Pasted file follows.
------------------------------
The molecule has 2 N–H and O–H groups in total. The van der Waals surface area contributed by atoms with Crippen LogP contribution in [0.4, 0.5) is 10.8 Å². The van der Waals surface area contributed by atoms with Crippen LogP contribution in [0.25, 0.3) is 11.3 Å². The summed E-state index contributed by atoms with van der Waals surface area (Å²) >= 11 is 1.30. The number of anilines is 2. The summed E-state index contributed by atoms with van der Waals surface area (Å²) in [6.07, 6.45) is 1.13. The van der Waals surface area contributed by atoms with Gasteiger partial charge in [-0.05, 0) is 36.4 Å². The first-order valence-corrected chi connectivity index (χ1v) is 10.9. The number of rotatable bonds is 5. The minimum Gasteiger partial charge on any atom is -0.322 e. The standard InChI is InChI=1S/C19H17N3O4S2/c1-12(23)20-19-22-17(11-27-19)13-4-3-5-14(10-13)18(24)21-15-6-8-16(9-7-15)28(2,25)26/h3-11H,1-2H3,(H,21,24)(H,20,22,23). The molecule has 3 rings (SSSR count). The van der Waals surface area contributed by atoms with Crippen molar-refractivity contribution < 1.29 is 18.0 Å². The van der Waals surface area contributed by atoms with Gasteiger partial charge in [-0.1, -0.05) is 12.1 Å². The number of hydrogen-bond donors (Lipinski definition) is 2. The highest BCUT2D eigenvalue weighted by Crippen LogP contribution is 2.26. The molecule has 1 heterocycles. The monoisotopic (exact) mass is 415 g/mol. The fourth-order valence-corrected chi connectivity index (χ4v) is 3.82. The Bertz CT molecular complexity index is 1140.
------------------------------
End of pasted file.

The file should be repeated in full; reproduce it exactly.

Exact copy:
The molecule has 2 N–H and O–H groups in total. The van der Waals surface area contributed by atoms with Crippen LogP contribution in [0.4, 0.5) is 10.8 Å². The van der Waals surface area contributed by atoms with Crippen LogP contribution in [0.25, 0.3) is 11.3 Å². The summed E-state index contributed by atoms with van der Waals surface area (Å²) >= 11 is 1.30. The number of anilines is 2. The summed E-state index contributed by atoms with van der Waals surface area (Å²) in [6.07, 6.45) is 1.13. The van der Waals surface area contributed by atoms with Gasteiger partial charge in [-0.05, 0) is 36.4 Å². The first-order valence-corrected chi connectivity index (χ1v) is 10.9. The number of rotatable bonds is 5. The minimum Gasteiger partial charge on any atom is -0.322 e. The standard InChI is InChI=1S/C19H17N3O4S2/c1-12(23)20-19-22-17(11-27-19)13-4-3-5-14(10-13)18(24)21-15-6-8-16(9-7-15)28(2,25)26/h3-11H,1-2H3,(H,21,24)(H,20,22,23). The molecule has 3 rings (SSSR count). The van der Waals surface area contributed by atoms with Crippen molar-refractivity contribution < 1.29 is 18.0 Å². The van der Waals surface area contributed by atoms with Gasteiger partial charge in [-0.1, -0.05) is 12.1 Å². The number of hydrogen-bond donors (Lipinski definition) is 2. The highest BCUT2D eigenvalue weighted by Crippen LogP contribution is 2.26. The molecule has 1 heterocycles. The monoisotopic (exact) mass is 415 g/mol. The fourth-order valence-corrected chi connectivity index (χ4v) is 3.82. The Bertz CT molecular complexity index is 1140.